Market Shadows Newsletter

ilene's picture


Section Excerpts of the latest Market Shadows Newsletter (click on this link for the full newsletter):

Event Horizon

It was reported this week by the Finanical Times that Wall Steet Banks are delving deeper into the business of supplying oil as they increasingly compete with oil traders and merchants selling crude to refineries. For example, “JPMorgan, Morgan Stanley and Goldman Sachs have all recently struck deals to supply US refiners. Goldman Sachs is now the largest supplier of crude and the largest customer of refined products for refineries owned by Alon USA in California, Louisiana and Texas.”

Morgan Stanley and JPMorgan are lobbying regulators to remove from the Volcker rule “forward” commodity contracts for future delivery of stock. This would allow banks to trade these contracts for their proprietary accounts. The Volcker rule currently prohibits this. Morgan Stanley recently complained that restricting the banks’ ability to compete in commodities forced customers to use “trading houses, energy merchant companies, oil companies with trading desks, or other types of traders.” So, on top of warehousing copper, nickel, pot ash, etc, the banks are moving to further control the oil industry. (Wall Street banks step up oil trade role)

Market-Moving Forces

Are we in a recession? Doug Short’s analyzed four economic factors which together indicate the economy is in a recession and concluded that, no, we are not. Doug wrote,

“The ongoing debate about an impending recession in the US grew more conspicuous last week when ECRI's Lakshman Achuthan not only reiterated his company's recession call, but also went so far as to declare that we're already in a recession. Here is a link to his Bloomberg TV interview.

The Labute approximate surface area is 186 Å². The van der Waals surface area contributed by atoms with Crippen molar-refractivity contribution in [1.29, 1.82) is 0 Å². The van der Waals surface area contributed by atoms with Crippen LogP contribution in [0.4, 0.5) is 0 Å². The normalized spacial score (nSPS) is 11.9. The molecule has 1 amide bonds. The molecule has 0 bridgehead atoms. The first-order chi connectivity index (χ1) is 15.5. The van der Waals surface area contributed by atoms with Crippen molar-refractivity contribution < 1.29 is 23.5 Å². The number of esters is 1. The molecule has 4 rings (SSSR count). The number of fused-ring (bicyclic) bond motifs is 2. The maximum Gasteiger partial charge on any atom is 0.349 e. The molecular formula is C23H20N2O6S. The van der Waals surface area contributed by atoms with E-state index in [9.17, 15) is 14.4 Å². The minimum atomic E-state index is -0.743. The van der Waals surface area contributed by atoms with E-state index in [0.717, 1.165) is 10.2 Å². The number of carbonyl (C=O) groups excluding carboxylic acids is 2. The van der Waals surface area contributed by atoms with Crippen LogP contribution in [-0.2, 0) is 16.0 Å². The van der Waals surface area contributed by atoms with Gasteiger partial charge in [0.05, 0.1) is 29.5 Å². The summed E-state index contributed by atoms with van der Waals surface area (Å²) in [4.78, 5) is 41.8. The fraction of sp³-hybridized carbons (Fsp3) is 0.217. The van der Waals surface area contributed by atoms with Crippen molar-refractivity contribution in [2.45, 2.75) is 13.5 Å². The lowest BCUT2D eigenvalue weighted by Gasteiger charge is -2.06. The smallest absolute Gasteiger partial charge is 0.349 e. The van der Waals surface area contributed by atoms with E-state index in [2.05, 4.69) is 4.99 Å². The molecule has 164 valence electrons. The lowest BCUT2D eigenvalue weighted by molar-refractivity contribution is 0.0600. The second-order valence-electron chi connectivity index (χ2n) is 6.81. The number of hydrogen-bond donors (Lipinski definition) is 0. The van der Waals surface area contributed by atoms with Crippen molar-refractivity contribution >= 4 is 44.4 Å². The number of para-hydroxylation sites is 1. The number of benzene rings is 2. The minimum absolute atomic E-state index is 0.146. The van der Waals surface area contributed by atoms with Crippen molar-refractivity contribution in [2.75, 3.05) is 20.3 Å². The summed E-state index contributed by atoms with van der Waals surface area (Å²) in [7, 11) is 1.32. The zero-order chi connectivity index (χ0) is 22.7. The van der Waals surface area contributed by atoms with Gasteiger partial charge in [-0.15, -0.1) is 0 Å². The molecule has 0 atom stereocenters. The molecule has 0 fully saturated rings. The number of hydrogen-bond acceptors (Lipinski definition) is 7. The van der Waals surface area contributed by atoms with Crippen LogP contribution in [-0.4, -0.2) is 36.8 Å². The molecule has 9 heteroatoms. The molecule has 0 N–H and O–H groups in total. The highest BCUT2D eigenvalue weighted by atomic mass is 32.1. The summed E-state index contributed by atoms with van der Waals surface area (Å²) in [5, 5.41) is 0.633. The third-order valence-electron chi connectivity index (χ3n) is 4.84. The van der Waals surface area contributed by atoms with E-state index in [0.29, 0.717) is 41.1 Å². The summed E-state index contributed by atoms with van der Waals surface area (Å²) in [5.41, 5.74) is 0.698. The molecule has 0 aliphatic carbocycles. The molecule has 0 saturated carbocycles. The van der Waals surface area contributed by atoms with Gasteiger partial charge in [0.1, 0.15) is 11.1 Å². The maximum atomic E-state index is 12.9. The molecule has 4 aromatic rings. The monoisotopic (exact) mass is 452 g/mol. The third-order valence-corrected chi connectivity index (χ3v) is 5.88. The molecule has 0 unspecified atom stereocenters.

“The official recession calls are the responsibility of the NBER Business Cycle Dating Committee, which is understandably vague about the indicators it tracks for recession calls. This committee statement is about as close as they get to identifying their method.

“There is, however, a general assumption that there are four big indicators that the committee weighs heavily in their cycle identification process. They are: Industrial Production, Real Income, Employment, and Real Retail Sales...”

Are the Big Four Rolling Over?

“As of the latest data, no, they are not collectively rolling over...” (See Doug’s “The Big Four Economic Indicators: What They're Telling Us about a Recession” for more charts and details.)

Charting the Universe

Scylla and Charybdis

By Springheel Jack

Most of the Elliot Wave analysts that I watch are abandoning counts showing significant further declines this year, and they could be right. Nonetheless, the overall technicals look grim and the fundamentals seem weak. It's hard to see a big move up over the rest of 2012. The UK is finishing the third quarter of a recession, and the EU is most likely also in recession. The US economy looks weak and may drift towards a recession, with the ECRI  predicting that the US is already in recession.  Doug Short points out that the U.S. is not currently in a recession, but the ECRI view is worth noting. It was founded in 1996 and has correctly predicted two U.S. recessions since then with no incorrect predictions between. Stock markets historically don't do well in recessions.